Chapter Two: Social Media Has Changed News Gathering During Disaster Response
As mainstream news media have embraced social media tools and technology for news gathering, there is a growing perception and practice that first responders can and do use the data from Twitter, SMS text messages and other services for a targeted response in times of crisis.
An online survey of 1,058 adults conducted for the American Red Cross found that if they needed help and couldn’t reach 9-1-1, one in five would try to contact responders through a digital means such as email, websites or social media. If web users knew of someone else who needed help, 44 percent would ask other people in their social network to contact authorities, 35 percent would post a request for help directly on a response agency’s Facebook page and 28 percent would send a direct Twitter message to responders.
The Red Cross survey found that Web users also have clear expectations about how first responders should be answering their requests. The survey showed that 69 percent said that emergency responders should be monitoring social media sites in order to quickly send help – and nearly half believe that response agencies are already doing that. And the survey respondents expected quick response to an online appeal for help – 74 percent expected help to come less than an hour after their tweet or Facebook post.
Journalists and concerned citizens are compounding this expectation with their quick and unencumbered response to crisis events. For instance, NPR’s Carvin took what he learned from the Yahoo Group he created after the 9/11 tragedy and expanded on it when a tsunami hit south Asia in 2004. Within hours, he launched a blog, a wiki, and used e-mail lists and the power of a blogging network called “Global Voices Online” to power an information network that was largely driven by private citizens around the world.
He, and others, have worked passionately since then to leverage technology options for events such as Hurricanes Katrina and Gustav (Personal Interview, July 22, 2010). For instance, by the time Gustav came ashore at Cocodrie, Louisiana in 2008, Carvin had helped to put together an information network that was powered by more than 500 volunteers. They integrated Google maps with weather technology, listed evacuation routes and gave shelter locations.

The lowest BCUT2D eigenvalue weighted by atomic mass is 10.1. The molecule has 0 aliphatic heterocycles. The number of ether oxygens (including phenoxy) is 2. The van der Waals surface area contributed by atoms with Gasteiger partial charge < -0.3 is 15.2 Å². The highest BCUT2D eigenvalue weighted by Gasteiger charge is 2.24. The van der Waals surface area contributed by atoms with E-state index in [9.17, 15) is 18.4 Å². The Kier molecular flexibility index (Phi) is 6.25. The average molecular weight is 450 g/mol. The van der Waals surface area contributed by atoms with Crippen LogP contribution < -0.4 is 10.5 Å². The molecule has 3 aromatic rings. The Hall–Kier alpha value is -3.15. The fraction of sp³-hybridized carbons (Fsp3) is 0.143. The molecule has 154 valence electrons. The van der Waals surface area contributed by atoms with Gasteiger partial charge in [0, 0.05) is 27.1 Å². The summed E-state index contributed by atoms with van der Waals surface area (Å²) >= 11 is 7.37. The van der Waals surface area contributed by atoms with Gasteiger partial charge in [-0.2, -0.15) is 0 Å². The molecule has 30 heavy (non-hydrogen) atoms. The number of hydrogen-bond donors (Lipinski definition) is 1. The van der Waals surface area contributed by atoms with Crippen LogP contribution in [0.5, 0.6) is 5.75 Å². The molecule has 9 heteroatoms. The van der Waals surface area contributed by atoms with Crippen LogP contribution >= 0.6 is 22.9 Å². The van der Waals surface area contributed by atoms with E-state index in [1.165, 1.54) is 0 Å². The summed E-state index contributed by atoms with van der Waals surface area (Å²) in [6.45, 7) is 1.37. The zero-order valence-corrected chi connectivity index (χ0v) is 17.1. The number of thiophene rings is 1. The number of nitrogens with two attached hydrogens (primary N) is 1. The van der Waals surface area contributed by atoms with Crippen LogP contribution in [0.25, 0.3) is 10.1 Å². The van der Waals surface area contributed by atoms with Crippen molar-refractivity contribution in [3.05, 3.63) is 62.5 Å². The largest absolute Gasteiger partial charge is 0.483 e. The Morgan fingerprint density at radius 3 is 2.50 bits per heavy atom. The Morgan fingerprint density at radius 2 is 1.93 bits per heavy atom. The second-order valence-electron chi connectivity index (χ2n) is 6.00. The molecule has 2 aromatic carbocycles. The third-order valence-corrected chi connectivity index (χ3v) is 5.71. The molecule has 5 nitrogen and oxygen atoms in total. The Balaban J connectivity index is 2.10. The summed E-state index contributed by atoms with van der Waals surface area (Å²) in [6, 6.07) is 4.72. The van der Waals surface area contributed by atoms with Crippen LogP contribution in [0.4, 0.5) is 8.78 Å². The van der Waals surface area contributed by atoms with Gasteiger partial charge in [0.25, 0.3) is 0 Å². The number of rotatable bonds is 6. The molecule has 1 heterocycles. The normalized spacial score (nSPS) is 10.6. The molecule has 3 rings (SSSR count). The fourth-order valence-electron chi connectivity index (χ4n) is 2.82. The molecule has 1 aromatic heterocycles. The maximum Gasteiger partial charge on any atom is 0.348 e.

“Emergency management agencies are so balkanized by their jurisdiction. Basically, what we were doing was an end run around these organizations. This data is available, let’s put it to use, using free resources. I had no budget for this and we managed to put together a whole range of projects,” Said Carvin in an interview on July 22, 2010.
By 2008, technology was better able to allow for more accurate and faster information gathering, with the unusual side effect that individuals using social media began to “scoop” mainstream news outlets when disasters occurred.
When an earthquake hit China in May, 2008, Robert Scoble, noted tech expert and customer advocate for Rackspace Hosting, reported the event on Twitter before the U.S. Geological Survey had recorded it on their web site and a full hour before the news hit CNN. How could news from 5,000 miles away travel so quickly? Scoble, who has more than 125,000 followers on Twitter and monitors its stream round-the-clock, was watching posts from friends in China and published a Error! Hyperlink reference not valid. about it within hours
Later that year, Twitter was hailed as a reputable source for breaking the news on the terrorist attacks in Mumbai, which took the lives of more than 150. ZDNet author Jennifer Leggio said of the phenomenon: “This is where social media grows up.” The tech world was awash in news of how social media was evolving in this tragedy. Computerworld aggregated reports from all areas of technology reporting, including Michael Arrington of Tech Crunch:
“Forget CNN ... People are giving first hand reports of what they’re seeing directly on Twitter. Flickr is another important information resource…..Twitter isn’t the place for solid facts yet - the situation is way too disorganized. But it’s where the news is breaking,” wrote Arrington.
Similarly, social media led the way in coverage of violence and rioting in the lead-up to the Iranian elections in 2009. YouTube videos posted by eyewitnesses fueled a firestorm of outrage against human rights atrocities. Yet the authenticity of the video news reports could not be verified, which led to the inability to respond to potential injuries during the unrest.
By the time Haiti was rocked by a 7.0 earthquake in January, 2010, many of those stranded turned to blogs, Twitter, Facebook and YouTube to report news and appeal for help. These tweets were posted on the day of the earthquake:
–"the hospital in Jacmel also seriously damaged and turning people away" Twitter user Melindayiti around 8 AM ET.
–"Phones are working somewhat in Haiti. Can't get a hold of my family though." – Posted byTwitter user zabelbok around 8:30 AM ET.
–"We are mobilizing resources and preparing plans to bring medical assistance to areas that have been hardest hit." Twitter user PIH_Org, Partners in Health, Boston.
Excerpts from The Christian Science Monitor
Individuals also turned their own blogs into media outlets, reporting the situation on the ground: